In addition to the intense combat engagements during this period, other developments signaled a shift in American policy towards the Lebanon crisis. Though the MNF was supposed to be a neutral peacekeeping force, its actions signaled otherwise. Lebanese militias clearly resented the Marines efforts to train LAF forces and prompted them to attack Marine positions. Any claims for American neutrality was further negated when U.S. Navy ships fired their guns in support of LAF units that reported being in danger of being overrun by militia groups on 19 September. The 24th MAU Commander, Colonel Timothy J. Geraghty, gave the order for the ships to fire. Colonel Geraghty felt he made the best decision based on the information available to him at the time, but recognized that it was a turning point in the American mission.
Despite a ceasefire at the end of September, sporadic heavy fighting continued in October and the Marines continued to take casualties. Then, on the morning of 23 October, disaster struck for the 24th MAU. At 0622, a Mercedes Benz stake-bed truck laden with 2,000 pounds of explosives sped past a Marine post, through a fence, and crashed into the lobby of the Battalion Landing Team (BLT) 1/8 Headquarters Building and detonated. The BLT building, housing more than 300 men, completely collapsed into a pile of rubble almost instantaneously. A 2003 U.S. court case revealed documents indicating that Islamic terrorists from the precursor to the extremist group, Hezbollah, carried out the attack under orders from Iran.
The compressed-gas-enhanced bomb detonated by the suicide truck bomber was the largest nonnuclear explosion ever recorded. Lieutenant Ferraro had just returned to his sleeping quarters at the Lebanese University after a long night on the line when the explosion shook the building like an earthquake. Though the BLT was a mile from his position, the blast was so strong that Lieutenant Ferraro’s first thought was that an enemy artillery round had made a direct hit on his position. Lieutenant Stephen Mikolaski, quartered at the MAU headquarters building near the BLT believed that the explosion was a satchel charge exploding in the command post. The force of the explosion blew out windows, unhinged doors, and knocked Marines to the ground at the MAU headquarters.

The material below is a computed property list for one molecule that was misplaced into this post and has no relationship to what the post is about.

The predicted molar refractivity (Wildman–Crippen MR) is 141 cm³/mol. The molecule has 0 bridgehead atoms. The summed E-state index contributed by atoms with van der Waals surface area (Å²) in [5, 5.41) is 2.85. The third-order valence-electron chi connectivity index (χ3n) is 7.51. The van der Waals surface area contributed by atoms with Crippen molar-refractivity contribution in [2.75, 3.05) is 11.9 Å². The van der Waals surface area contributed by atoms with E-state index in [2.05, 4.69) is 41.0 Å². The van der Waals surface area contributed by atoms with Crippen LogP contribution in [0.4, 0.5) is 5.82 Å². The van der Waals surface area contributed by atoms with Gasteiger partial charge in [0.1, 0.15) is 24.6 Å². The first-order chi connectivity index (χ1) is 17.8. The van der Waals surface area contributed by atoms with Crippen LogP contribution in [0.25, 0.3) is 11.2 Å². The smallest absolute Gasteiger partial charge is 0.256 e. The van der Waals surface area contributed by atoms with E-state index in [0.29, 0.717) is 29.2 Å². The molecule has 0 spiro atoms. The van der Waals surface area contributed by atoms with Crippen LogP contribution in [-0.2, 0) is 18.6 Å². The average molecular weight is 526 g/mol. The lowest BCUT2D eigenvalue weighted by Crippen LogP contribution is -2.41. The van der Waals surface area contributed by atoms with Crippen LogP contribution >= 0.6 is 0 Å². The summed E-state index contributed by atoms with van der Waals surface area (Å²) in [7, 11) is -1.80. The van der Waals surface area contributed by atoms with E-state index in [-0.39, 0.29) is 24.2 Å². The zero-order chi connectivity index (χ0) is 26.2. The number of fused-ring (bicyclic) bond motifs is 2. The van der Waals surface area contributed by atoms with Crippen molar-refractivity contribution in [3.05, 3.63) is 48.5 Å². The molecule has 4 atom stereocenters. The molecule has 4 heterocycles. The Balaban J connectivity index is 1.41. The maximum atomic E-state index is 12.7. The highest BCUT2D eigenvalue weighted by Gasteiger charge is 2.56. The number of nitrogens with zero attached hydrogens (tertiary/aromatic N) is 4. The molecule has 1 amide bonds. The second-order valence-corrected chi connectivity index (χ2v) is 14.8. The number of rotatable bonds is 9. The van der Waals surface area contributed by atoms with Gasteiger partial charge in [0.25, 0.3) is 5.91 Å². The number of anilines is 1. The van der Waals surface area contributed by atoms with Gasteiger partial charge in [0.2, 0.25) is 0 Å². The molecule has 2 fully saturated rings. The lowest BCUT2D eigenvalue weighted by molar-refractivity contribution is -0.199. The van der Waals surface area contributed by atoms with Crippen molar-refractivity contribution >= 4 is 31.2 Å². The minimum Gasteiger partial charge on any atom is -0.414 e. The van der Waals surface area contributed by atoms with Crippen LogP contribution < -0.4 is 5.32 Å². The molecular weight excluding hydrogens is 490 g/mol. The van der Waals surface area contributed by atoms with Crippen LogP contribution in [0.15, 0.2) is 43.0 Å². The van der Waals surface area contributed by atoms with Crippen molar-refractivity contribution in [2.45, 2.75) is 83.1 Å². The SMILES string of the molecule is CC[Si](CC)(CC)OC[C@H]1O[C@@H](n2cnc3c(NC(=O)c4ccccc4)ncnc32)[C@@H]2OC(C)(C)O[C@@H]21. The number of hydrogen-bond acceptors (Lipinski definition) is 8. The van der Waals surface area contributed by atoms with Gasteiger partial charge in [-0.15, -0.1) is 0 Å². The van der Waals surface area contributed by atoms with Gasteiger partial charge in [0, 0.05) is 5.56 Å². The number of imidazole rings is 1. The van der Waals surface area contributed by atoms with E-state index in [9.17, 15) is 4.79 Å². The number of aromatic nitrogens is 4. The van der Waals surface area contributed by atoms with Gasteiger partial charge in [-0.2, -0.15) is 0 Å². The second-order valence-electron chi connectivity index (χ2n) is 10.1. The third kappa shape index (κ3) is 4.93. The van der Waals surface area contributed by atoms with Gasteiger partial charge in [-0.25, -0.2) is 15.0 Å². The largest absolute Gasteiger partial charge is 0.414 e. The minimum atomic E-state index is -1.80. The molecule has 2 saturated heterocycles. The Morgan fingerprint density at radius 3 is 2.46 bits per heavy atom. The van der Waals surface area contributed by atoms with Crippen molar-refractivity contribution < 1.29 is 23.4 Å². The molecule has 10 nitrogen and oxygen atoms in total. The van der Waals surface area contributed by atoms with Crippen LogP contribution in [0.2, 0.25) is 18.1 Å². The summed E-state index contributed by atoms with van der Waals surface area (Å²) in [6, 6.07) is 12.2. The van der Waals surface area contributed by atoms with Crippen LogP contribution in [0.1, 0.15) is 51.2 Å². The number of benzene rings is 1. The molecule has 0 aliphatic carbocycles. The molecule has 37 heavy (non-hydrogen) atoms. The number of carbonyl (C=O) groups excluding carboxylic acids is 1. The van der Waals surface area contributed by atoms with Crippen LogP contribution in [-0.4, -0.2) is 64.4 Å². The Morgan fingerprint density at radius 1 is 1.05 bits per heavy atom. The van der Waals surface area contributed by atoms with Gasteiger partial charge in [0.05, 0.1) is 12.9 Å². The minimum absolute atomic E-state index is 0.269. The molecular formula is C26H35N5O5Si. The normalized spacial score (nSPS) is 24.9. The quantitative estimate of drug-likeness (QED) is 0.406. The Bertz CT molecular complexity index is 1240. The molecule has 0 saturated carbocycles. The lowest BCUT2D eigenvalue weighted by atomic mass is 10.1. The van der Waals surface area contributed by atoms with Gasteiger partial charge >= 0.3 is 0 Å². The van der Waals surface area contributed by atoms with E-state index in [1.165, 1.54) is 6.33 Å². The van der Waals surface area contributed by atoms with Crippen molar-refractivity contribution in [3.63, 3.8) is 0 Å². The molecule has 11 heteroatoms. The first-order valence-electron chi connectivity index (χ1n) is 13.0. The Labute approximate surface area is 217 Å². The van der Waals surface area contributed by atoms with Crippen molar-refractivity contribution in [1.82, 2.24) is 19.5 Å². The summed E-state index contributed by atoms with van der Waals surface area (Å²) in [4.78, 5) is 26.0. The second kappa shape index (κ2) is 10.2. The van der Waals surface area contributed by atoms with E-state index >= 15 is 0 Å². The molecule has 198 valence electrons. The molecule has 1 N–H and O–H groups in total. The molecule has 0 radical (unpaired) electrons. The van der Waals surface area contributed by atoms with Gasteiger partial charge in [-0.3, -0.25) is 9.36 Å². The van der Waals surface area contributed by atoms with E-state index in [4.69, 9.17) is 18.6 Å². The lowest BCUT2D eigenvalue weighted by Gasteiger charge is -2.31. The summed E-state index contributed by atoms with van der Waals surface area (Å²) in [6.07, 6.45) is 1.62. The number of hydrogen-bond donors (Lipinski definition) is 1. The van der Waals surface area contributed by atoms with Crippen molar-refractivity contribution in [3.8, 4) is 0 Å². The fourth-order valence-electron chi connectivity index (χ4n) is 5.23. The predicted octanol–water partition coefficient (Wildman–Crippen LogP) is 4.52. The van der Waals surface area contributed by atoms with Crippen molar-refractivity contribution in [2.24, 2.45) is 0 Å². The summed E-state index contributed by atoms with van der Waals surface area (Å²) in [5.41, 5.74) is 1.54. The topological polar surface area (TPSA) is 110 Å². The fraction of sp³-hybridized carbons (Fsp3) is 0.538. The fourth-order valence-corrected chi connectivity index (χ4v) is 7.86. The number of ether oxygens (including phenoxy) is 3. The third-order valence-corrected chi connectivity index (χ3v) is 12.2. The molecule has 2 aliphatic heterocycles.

Upon reaching topside at the Lebanese University, Lieutenant Ferraro and his men saw a mushroom like cloud rising above the BLT building. It was not until the smoke cleared that the destruction was apparent. The four-story BLT building, a distinctive structure from his location, ceased to exist. After receiving reports of an explosion at the French Paratrooper Headquarters, Lieutenant Mikolaski assumed that the MNF were under attack by missiles and that the MAU headquarters would be hit next. Colonel Geraghty, at the MAU headquarters, also thought artillery or missiles caused the explosion as he ran outside amongst raining debris. Shortly thereafter, reports came in to Colonel Geraghty that a truck bomb was responsible for the destruction of the building.
In the immediate aftermath of the bombing the Marines scrambled to ascertain the situation and take preventative measures against further attacks. For a short amount of time, communication with the line companies was lost. Lieutenant Mikolaski spent much of the day sending out status reports to higher echelons and keeping contact with the line companies through MAU channels. Soon after the bombing, militias opened fire on Lieutenant Ferraro’s men beginning a “hellacious firefight that lasted almost all day and into the night.”
Meanwhile, recovery operations at the BLT began almost immediately. Unfortunately, the site was one of utter devastation. Lieutenant Mikolaski made it to the site shortly after the explosion: “The whole BLT looked like it was crushed, and there were people all over, moving through the wreckage trying to help the wounded.” Working parties and medical teams dispatched from naval ships offshore accelerated the rescue operation and saved countless Marines. Members of the Italian MNF, Lebanese civilians, and Red Cross workers, as well as French and British soldiers also provided assistance during the operation. When the rubble proved too large and heavy for Marine equipment, General Ibrahim Tannous commander of the LAF, secured the heavy equipment of Lebanon’s largest construction firm, Oger Liban.